I am not sure what else there is to say about this earthquake. Everyone can tell their story – as I suppose you want to hear mine. I was at home. Nothing remarkable about it except that the shaking lasted too long and felt too hard. I ran for my kids, who were at school, luckily only a few blocks from home. The kids, when I found them, were under tables in their classrooms. They were not traumatized and they were not affected for weeks on end – so we can tell now. The one effect was that they slept in my room on the floor for days afterward, and had we not left Tokyo already, would still be sleeping there.
It’s the leaving that is bothering me now, as I sit, writing, winging away to New York.
Right after the quake, and after I got the kids, we headed out to the park for a while. Finally, as it neared 5pm (the quake had been at 2:45pm), and the aftershocks lessened – at least their frequency did – we went home, saying goodbye to friends with whom we had shared the immediate terror and subsequent survival. We had one close friend who came over for dinner with her daughters. Her husband couldn’t get home from Nagoya, where he had been on business. She and my husband and I spent the evening on our iPhones, watching CNN and barely talking. She, darling that she is, kept apologizing for being rude, but it wasn’t rude; it was practical. We were coping the best that we could. The next day, she gave us brownies that she had made as a thank you for having her family with us. But what she doesn’t understand fully, is that her presence was a gift to our family. It lent a sense of normalcy to the oddest Friday night in history. All of us being Jews, we lit the candles to usher in the Sabbath with a heavy, yet grateful heart. The four children put money in our tzedakah box and felt lucky to be able to do it. All of that gave Marc and me an outlet for our feelings beyond each other. And she’s a thoughtful human being – hearing her point of view on the day and speculation of what would happen next was helpful for us. I will always thank her for being with us that first, awful night.
Mar c, to let you know, had a harder time than I did, even though I had the kids. His office is on the 25th floor of a new-ish building near the Imperial Hotel in Tokyo and it really SWAYED with the quake. After he walked down the 25 flights, he then had to walk home about an hour. And he was grateful. We heard of people walking 8, 9, 10 hours to get home with the lack of available public transport or taxis. He was so happy to be home.
In the days that followed, there was an eerie sense of normal around the city. We went about our business as usual. Sure, a lot of things, including Bailey’s basketball, the kids’ Sunday school and other various city-events, were cancelled, but the sun shone, and it the weekend was beautiful. On Sunday, we met friends for a play in the park followed by a great lunch. It was wildly normal.
But we couldn’t ignore the news. Up north, the devastation was horrific. As you know, entire communities of people were wiped out. Families, businesses, livelihoods, lives – all gone from the map. The earth shifted on its axis. The shoreline shrunk.
In Tokyo, things were normal, yet not normal. There was an odd sense of quiet. People spoke softly. There were actually fewer people around. There were announcements to conserve energy. With the nuclear reactors, which provide a large percentage of Japanese electricity, out of commission, there was a serious lack of power expected. Blackouts were planned. I waited more than thirty minutes to put gas in my car and then spent $100 to fill up my small sedan. And people speculated.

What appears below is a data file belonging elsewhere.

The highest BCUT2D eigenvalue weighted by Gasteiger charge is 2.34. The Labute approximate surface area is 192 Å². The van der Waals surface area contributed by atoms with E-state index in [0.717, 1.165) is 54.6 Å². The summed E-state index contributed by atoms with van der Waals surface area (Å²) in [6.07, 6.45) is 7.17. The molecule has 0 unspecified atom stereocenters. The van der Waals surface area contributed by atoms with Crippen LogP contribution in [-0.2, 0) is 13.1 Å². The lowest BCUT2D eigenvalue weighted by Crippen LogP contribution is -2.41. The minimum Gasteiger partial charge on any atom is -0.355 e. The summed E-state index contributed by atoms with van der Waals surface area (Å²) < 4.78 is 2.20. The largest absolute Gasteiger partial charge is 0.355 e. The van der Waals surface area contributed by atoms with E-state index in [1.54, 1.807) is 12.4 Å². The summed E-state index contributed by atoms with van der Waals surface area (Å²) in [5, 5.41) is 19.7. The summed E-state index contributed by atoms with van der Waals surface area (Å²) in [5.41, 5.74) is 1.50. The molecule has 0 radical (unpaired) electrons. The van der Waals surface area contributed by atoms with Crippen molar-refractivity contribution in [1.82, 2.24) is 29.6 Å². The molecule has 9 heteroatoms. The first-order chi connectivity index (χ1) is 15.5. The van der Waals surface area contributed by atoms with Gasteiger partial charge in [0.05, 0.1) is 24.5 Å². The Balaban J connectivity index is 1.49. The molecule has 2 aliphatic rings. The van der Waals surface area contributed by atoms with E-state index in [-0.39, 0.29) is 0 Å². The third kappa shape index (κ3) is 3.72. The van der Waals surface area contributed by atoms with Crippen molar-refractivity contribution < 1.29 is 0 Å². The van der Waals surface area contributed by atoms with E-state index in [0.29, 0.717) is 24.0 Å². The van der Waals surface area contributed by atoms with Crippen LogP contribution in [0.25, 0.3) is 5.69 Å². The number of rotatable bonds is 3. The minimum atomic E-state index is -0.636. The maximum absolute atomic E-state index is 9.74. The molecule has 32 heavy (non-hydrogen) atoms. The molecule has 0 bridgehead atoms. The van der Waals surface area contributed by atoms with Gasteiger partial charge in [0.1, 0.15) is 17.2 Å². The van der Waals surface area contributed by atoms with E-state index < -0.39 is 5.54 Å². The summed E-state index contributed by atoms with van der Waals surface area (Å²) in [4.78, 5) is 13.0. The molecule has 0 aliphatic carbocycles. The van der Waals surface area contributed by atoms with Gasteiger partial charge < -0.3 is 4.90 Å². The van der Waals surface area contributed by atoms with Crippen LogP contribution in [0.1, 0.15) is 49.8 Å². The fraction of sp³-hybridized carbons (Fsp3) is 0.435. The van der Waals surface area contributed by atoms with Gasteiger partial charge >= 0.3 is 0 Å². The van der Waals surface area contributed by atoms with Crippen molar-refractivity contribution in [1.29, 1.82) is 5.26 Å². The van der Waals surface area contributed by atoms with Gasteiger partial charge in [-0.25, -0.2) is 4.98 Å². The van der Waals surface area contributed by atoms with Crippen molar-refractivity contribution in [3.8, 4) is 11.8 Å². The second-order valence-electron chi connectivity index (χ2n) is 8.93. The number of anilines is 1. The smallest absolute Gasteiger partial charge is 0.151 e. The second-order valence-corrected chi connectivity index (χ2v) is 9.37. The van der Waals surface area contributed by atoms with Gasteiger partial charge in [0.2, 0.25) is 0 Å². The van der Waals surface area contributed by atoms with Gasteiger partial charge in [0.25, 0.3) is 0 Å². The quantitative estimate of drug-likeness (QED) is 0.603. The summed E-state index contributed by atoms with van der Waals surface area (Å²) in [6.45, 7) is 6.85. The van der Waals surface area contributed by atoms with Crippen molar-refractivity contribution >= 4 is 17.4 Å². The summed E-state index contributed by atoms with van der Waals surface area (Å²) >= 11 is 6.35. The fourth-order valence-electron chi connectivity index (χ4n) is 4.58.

It’s Tuesday, only four days after the big event, and my family and I have fled the country. To be fair, next week is the kids’ spring break from school and the school cancelled class for the rest of this week, so it seemed like the easy thing to do. But also, more nuclear reactors are on the verge of breakdown and it seems prudent to get out of its way. Then there’s the extended family to consider. They have been pressuring us and pressuring us to leave. The news that they are seeing overseas is a bit sensationalized, like all news tends to be. They see the images of Sendai, and don’t necessarily remember that in Tokyo, we’re over 100 miles from the hardest hit areas. Still, they pressure us and we feel badly putting ourselves in harm’s way when they are counting on us to stay safe.
So we left. We got out of Dodge. It does not feel 100% right to have done it. I have lovely friends who I’ve left behind. I have other friends who are going to other places, so I wouldn’t be with them anyway, but that doesn’t stop me from missing them. And I’ve left my home. Marc and I have made a home in Tokyo. I don’t mean just our house, though that’s a big part of it. We have made our house a home with pictures, art, and our stuff. The stuff that makes up a life. For us, that life is in Tokyo. It was hard to leave it. Logic says that we have a return ticket for two weeks from now, but my practical, disaster-minded, emotional brain wonders when we will actually get back on that plane. When will we get our life back?
I’m rambling a bit and I hope you’ll forgive me for it. It has been a very long four days, which followed a very long two weeks prior.
I’m sitting on this plane, Bailey on my left and Sydney to his left. One more to the left is my husband, Marc. We are together. We were able to leave together, which is a complete luxury, I am aware. There are many husbands left behind in Tokyo, and those, according to the people I know, were the hardest goodbyes. I am in a position to be extremely grateful for the gifts I have been given. All of this will reconcile in my head; it just might take a bit of time. But with my family around me now, time is a luxury in which I’m happily indulging.
Please go kiss your family right now.